The General Social Survey asks respondents where they get most of their information about the news. This graph shows big changes in Americans’ primary news source, including the rise of online news and the decline of television and newspapers. Notably, in the 2016 GSS, the Internet overtook TV as Americans’ primary source of news for the first time.

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Another survey, The Cooperative Congressional Election Survey, takes a different approach. They ask respondents to select whether they use newspapers, blogs, television, or other sources for their news information. When a survey doesn’t ask respondents to pick a primary source, we see that use rates are more steady over time as people still use a variety of sources.

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Reported rates of news watching have also stayed pretty stable over the last eight years, with about three-quarters of Americans getting some of their news from TV. Of people who watch news on TV, many respondents report that they watch both local and national news, and this choice has stayed relatively stable over time. Since local news is still a steady part of our news diet, the Sinclair broadcast had a much broader potential reach than we would typically assume about news today.

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Ryan Larson is a graduate student from the Department of Sociology, University of Minnesota – Twin Cities. He studies crime, punishment, and quantitative methodology. He is a member of the Graduate Editorial Board of The Society Pages, and his work has appeared in Poetics, Contexts, and Sociological Perspectives.

Evan Stewart is a Ph.D. candidate in sociology at the University of Minnesota. You can follow him on Twitter.

Andrew M. Lindner is an Associate Professor at Skidmore College. His research interests include media sociology, political sociology, and sociology of sport.

Inspired by demographic facts you should know cold, “What’s Trending?” is a post series at Sociological Images featuring quick looks at what’s up, what’s down, and what sociologists have to say about it.

Originally Posted at TSP Discoveries

Social media serves as a space where users can react to events (like the Parkland school shooting) in real time. While these conversations can be constructive, social media can also be a haven for anger and discrimination. In a recent study published in American Journal of SociologyRené Flores examined what drives online bigotry, specifically in response to new laws. Flores focuses on Arizona’s SB 1070 law, which allowed authorities to demand immigration papers from individuals they thought may be undocumented. While a strong anti-immigrant response after the law may seem to demonstrate a change in attitudes toward immigrants, Flores argues that the law spurred changes in behavior — in this case, mobilizing those with anti-immigrant attitudes to post more negative content more often.

Photo Credit: Alex Ingram, Flickr CC

Flores analyzed over 250,000 tweets posted between three months before and three months after the passage of SB 1070. Rather than sorting the tweets as positive or negative, Flores created a metric to rate the strength of sentiment in the tweets. He compared Arizona tweets to those in Nevada to measure changes specifically related to SB 1070, rather than other national or regional dynamics. After SB 1070, not only were there more anti-immigrant tweets in Arizona, but the tweets themselves were more negative. And further, Twitter users also directed negative sentiments toward non-immigrant Latinos, showing that the effect of SB 1070 was not limited to those targeted by the law.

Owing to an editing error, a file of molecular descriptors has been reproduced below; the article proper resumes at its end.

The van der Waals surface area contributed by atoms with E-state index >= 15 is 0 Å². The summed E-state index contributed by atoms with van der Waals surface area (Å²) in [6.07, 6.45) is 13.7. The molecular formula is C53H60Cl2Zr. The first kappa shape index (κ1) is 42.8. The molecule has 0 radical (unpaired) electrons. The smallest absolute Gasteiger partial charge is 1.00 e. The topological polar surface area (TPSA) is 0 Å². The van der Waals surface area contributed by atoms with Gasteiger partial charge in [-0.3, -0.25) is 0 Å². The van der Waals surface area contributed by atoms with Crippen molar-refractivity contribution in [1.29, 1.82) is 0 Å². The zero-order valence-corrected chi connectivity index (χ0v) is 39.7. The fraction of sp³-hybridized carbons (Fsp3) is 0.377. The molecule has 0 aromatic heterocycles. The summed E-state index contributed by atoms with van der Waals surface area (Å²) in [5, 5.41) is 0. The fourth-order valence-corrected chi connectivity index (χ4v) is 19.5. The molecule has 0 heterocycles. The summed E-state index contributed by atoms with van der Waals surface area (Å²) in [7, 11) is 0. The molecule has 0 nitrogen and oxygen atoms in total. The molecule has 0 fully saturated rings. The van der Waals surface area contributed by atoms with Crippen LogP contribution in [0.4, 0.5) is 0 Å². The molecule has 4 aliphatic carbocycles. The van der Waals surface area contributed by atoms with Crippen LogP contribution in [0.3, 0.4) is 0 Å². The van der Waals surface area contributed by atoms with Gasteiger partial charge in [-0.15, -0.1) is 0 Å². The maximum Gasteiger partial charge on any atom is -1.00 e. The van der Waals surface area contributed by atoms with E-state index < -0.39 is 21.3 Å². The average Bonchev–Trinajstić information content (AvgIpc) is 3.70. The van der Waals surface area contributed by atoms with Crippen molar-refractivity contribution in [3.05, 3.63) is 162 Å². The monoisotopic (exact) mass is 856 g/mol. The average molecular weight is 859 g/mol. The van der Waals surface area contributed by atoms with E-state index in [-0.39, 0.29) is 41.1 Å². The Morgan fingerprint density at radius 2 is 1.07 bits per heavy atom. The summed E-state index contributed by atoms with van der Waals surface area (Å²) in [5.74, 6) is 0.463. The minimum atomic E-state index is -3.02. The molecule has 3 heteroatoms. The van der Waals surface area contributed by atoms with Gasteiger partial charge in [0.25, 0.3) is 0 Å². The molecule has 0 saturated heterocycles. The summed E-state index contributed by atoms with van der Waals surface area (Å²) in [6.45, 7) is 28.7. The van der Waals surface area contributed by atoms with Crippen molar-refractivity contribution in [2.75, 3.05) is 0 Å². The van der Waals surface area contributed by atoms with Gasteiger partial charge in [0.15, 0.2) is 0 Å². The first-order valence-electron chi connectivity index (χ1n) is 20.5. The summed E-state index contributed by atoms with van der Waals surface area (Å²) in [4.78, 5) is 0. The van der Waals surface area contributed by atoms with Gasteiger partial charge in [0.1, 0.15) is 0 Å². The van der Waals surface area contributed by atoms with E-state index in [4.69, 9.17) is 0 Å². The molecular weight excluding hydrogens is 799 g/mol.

Flores did not find evidence that neutral or pro-immigrant users changed their attitudes. Instead, users who already expressed anti-immigrant or anti-Latino biases drove the uptick in negativity. In other words, users who previously held an anti-immigrant stance posted tweets with greater negative content more frequently, at least in the immediate aftermath of the bill’s passing. This finding questions the possibility for laws to change attitudes in the short term, but demonstrates that laws can mobilize groups who already believe in the law’s sentiments.

Brooke Chambers is a PhD student in the University of Minnesota’s Sociology Department. She is interested in genocide (with a particular focus on the 1994 genocide in Rwanda), human rights, and policy formation in response to genocide and mass atrocity.

Originally Posted at Montclair SocioBlog

A question that few people seem to be asking about Enough Is Enough and the March for Our Lives is: Why now? Or to paraphrase a question that some people soon will be asking: How is the shooting at Marjory Stoneman Douglas High School different from other school shootings?

Photo Credit: mathiaswasik, Flickr CC

There’s #MeToo and #Time’sUp, of course. These may have inspired advocates of other liberal causes like gun control. But just three weeks earlier, a 15-year old in Benton, Kentucky brought a handgun to school and started shooting – 2 dead, 18 injured. The incident evoked only the usual responses, nothing more.

Here’s my hunch: when I first saw the kids in Parkland speaking out, organizing, demanding that adults do something, I immediately thought of a sociology book that had nothing to do with guns –Unequal Childhoods by Annette Lareau published in 2003.

These high-schoolers, I thought, are the children of “concerted cultivation.” That was the term Lareau used for the middle-class approach to raising kids. It’s not just that middle-class parents cultivate the child’s talents, providing them with private coaches and organized activities. There is less separation of the child’s world and the adult world. Parents pay attention to children and take them seriously, and the children learn how to deal with adults and with institutions run by adults.